Average monthly wages at companies with at least five employees fell 3.9 percent in 2009 from the previous year to ¥315,164, marking the biggest percentage drop since officials began compiling comparative data in 1991, the Health, Labor and Welfare Ministry said Tuesday.
The third consecutive yearly decline apparently reflects corporate moves to cut overtime hours and bonus payments amid the prolonged recession.
Of the total wages paid in 2009, scheduled pay, including base salary, dipped 1.2 percent to ¥245,758, while nonscheduled pay, including overtime pay, plunged 13.5 percent to ¥16,672 for the largest-ever decline, the ministry said in a preliminary estimate.
Special payments such as bonuses tumbled 12.1 percent to an average of ¥52,734, also the largest-ever fall, the ministry said.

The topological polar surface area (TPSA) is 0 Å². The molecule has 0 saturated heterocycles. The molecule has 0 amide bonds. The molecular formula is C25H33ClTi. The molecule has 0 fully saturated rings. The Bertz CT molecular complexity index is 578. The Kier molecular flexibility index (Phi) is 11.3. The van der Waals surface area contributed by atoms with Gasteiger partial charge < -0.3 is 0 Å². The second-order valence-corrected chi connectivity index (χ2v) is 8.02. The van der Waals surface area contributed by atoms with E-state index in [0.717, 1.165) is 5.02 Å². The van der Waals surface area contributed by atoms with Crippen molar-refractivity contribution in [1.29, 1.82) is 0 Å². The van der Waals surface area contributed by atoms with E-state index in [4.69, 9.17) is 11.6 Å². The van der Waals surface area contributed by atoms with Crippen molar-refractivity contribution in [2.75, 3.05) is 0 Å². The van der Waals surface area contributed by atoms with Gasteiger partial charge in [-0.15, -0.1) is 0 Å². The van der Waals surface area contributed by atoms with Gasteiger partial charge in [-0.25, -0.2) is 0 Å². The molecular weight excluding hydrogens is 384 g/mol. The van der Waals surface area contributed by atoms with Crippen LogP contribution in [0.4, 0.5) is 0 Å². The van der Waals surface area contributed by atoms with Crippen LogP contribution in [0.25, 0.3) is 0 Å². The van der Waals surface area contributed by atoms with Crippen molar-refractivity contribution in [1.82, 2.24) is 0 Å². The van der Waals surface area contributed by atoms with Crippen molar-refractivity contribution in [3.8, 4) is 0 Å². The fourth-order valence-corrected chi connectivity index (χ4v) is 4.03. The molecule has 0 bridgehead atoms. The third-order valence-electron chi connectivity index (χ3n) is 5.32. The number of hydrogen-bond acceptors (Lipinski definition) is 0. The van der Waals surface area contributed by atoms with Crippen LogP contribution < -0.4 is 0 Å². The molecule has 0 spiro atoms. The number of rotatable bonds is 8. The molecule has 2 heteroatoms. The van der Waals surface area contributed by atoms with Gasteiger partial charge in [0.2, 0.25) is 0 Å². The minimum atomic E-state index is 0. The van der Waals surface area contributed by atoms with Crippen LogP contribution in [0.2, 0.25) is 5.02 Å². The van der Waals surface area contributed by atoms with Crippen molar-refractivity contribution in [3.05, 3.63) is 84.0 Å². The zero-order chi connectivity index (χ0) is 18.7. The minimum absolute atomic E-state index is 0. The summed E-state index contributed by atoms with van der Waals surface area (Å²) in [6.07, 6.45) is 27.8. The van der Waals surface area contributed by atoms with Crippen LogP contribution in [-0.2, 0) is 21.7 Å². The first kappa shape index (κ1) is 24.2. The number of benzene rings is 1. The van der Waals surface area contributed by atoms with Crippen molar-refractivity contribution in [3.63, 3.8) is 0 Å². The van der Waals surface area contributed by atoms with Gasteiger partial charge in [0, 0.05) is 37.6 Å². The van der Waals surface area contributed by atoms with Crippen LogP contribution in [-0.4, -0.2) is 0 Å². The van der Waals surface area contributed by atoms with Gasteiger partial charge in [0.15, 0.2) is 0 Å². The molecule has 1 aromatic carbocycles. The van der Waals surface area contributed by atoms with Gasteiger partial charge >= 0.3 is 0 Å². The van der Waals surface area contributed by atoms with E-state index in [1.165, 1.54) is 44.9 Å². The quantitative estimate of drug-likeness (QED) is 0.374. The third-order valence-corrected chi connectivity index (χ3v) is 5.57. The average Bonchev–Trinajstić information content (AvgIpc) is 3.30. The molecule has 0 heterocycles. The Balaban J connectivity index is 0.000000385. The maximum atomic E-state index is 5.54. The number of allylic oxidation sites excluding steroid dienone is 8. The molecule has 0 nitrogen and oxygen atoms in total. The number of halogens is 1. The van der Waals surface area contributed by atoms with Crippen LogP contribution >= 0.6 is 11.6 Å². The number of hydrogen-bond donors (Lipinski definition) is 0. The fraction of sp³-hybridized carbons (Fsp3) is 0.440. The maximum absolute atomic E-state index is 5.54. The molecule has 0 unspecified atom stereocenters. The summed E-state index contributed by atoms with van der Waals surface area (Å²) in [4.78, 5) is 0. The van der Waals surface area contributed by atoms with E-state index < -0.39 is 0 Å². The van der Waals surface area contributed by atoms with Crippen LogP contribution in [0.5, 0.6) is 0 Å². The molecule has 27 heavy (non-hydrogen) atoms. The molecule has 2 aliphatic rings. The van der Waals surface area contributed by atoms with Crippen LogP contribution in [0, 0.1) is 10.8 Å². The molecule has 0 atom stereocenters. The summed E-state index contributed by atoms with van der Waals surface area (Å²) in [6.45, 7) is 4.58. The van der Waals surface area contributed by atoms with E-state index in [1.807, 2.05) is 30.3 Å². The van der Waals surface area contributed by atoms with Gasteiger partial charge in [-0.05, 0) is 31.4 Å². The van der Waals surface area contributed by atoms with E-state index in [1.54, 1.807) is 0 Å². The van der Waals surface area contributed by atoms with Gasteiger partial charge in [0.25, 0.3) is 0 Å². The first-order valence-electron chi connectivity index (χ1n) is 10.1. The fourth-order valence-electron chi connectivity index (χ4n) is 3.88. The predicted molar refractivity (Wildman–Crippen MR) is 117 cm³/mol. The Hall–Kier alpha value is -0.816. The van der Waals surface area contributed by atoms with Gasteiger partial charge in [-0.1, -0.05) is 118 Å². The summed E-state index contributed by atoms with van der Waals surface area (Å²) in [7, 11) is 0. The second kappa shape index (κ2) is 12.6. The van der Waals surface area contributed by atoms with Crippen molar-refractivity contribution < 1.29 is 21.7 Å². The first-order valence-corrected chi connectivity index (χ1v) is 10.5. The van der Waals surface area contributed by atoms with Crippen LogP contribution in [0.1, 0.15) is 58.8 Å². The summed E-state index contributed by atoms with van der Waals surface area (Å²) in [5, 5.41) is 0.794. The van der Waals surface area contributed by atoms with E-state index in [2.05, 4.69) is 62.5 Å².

Average overtime hours in the year came to 9.2 hours per month, down 15.2 percent from 2008.
Monthly overtime hours in the manufacturing sector, an important economic indicator, plummeted 32.2 percent to 10.5 hours.
The number of regular employees and other types of worker who work full time decreased 0.9 percent to about 31.99 million while that of part-timers increased 2.6 percent to about 12 million, the ministry said.
The average pay at the companies stood at ¥549,259 in December, down 6.1 percent from a year before, the ministry said in a preliminary report. Winter bonuses are usually paid in December.
Special payments such as bonuses plunged 10.6 percent to an average of ¥285,606 in December, the ministry said.